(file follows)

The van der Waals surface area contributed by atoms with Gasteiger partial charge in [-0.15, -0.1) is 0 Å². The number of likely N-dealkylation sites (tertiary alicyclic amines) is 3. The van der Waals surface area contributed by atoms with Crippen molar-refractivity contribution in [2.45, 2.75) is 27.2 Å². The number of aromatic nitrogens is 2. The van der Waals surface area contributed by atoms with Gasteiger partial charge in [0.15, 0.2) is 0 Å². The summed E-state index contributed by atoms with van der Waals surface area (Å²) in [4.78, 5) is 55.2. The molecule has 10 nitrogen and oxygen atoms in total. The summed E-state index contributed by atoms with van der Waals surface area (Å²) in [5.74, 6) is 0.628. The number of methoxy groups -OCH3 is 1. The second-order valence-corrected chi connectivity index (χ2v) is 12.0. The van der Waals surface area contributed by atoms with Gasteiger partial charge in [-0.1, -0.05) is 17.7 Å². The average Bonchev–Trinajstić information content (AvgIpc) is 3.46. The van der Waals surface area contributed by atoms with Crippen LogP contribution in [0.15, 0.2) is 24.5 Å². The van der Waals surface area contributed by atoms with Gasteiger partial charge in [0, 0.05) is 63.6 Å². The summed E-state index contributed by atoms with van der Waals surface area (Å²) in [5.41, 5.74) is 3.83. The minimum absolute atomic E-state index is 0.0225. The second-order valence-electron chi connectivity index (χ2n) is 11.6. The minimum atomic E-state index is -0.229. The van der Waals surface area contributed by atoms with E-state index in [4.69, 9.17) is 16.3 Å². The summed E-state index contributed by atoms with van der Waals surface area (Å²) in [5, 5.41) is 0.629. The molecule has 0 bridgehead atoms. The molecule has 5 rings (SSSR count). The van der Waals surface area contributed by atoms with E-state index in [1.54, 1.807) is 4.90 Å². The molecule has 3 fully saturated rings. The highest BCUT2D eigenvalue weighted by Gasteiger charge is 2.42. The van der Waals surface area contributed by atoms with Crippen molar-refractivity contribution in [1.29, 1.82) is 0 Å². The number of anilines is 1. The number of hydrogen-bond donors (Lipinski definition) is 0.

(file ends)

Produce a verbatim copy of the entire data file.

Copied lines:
The van der Waals surface area contributed by atoms with Gasteiger partial charge in [-0.15, -0.1) is 0 Å². The number of likely N-dealkylation sites (tertiary alicyclic amines) is 3. The van der Waals surface area contributed by atoms with Crippen molar-refractivity contribution in [2.45, 2.75) is 27.2 Å². The number of aromatic nitrogens is 2. The van der Waals surface area contributed by atoms with Gasteiger partial charge in [0.15, 0.2) is 0 Å². The summed E-state index contributed by atoms with van der Waals surface area (Å²) in [4.78, 5) is 55.2. The molecule has 10 nitrogen and oxygen atoms in total. The summed E-state index contributed by atoms with van der Waals surface area (Å²) in [5.74, 6) is 0.628. The number of methoxy groups -OCH3 is 1. The second-order valence-corrected chi connectivity index (χ2v) is 12.0. The van der Waals surface area contributed by atoms with Gasteiger partial charge in [-0.1, -0.05) is 17.7 Å². The average Bonchev–Trinajstić information content (AvgIpc) is 3.46. The van der Waals surface area contributed by atoms with Crippen LogP contribution in [0.15, 0.2) is 24.5 Å². The van der Waals surface area contributed by atoms with Gasteiger partial charge in [0, 0.05) is 63.6 Å². The summed E-state index contributed by atoms with van der Waals surface area (Å²) in [5.41, 5.74) is 3.83. The minimum absolute atomic E-state index is 0.0225. The second-order valence-electron chi connectivity index (χ2n) is 11.6. The minimum atomic E-state index is -0.229. The van der Waals surface area contributed by atoms with E-state index in [4.69, 9.17) is 16.3 Å². The summed E-state index contributed by atoms with van der Waals surface area (Å²) in [5, 5.41) is 0.629. The molecule has 0 bridgehead atoms. The molecule has 5 rings (SSSR count). The van der Waals surface area contributed by atoms with E-state index in [1.54, 1.807) is 4.90 Å². The molecule has 3 fully saturated rings. The highest BCUT2D eigenvalue weighted by Gasteiger charge is 2.42. The van der Waals surface area contributed by atoms with Crippen molar-refractivity contribution in [1.29, 1.82) is 0 Å². The number of anilines is 1. The number of hydrogen-bond donors (Lipinski definition) is 0.